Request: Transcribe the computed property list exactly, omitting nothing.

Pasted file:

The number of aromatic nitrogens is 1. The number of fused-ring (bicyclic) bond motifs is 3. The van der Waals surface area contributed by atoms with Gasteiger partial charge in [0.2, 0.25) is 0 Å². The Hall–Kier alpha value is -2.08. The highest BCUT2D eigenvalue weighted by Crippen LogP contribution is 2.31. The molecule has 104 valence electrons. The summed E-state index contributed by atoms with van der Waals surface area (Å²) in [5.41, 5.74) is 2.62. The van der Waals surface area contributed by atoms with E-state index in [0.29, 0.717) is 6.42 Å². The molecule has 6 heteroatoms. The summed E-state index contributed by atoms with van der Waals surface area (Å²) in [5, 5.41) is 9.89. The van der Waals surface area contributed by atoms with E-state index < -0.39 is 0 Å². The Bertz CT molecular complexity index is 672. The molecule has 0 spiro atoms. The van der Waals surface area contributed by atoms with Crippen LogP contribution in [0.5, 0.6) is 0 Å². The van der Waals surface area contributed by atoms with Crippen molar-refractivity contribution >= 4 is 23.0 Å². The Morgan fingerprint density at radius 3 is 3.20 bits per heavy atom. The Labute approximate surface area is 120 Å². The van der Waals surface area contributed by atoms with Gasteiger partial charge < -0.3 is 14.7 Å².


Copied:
The number of aromatic nitrogens is 1. The number of fused-ring (bicyclic) bond motifs is 3. The van der Waals surface area contributed by atoms with Gasteiger partial charge in [0.2, 0.25) is 0 Å². The Hall–Kier alpha value is -2.08. The highest BCUT2D eigenvalue weighted by Crippen LogP contribution is 2.31. The molecule has 104 valence electrons. The summed E-state index contributed by atoms with van der Waals surface area (Å²) in [5.41, 5.74) is 2.62. The van der Waals surface area contributed by atoms with E-state index in [0.29, 0.717) is 6.42 Å². The molecule has 6 heteroatoms. The summed E-state index contributed by atoms with van der Waals surface area (Å²) in [5, 5.41) is 9.89. The van der Waals surface area contributed by atoms with E-state index < -0.39 is 0 Å². The Bertz CT molecular complexity index is 672. The molecule has 0 spiro atoms. The van der Waals surface area contributed by atoms with Crippen LogP contribution in [0.5, 0.6) is 0 Å². The van der Waals surface area contributed by atoms with Crippen molar-refractivity contribution >= 4 is 23.0 Å². The Morgan fingerprint density at radius 3 is 3.20 bits per heavy atom. The Labute approximate surface area is 120 Å². The van der Waals surface area contributed by atoms with Gasteiger partial charge < -0.3 is 14.7 Å².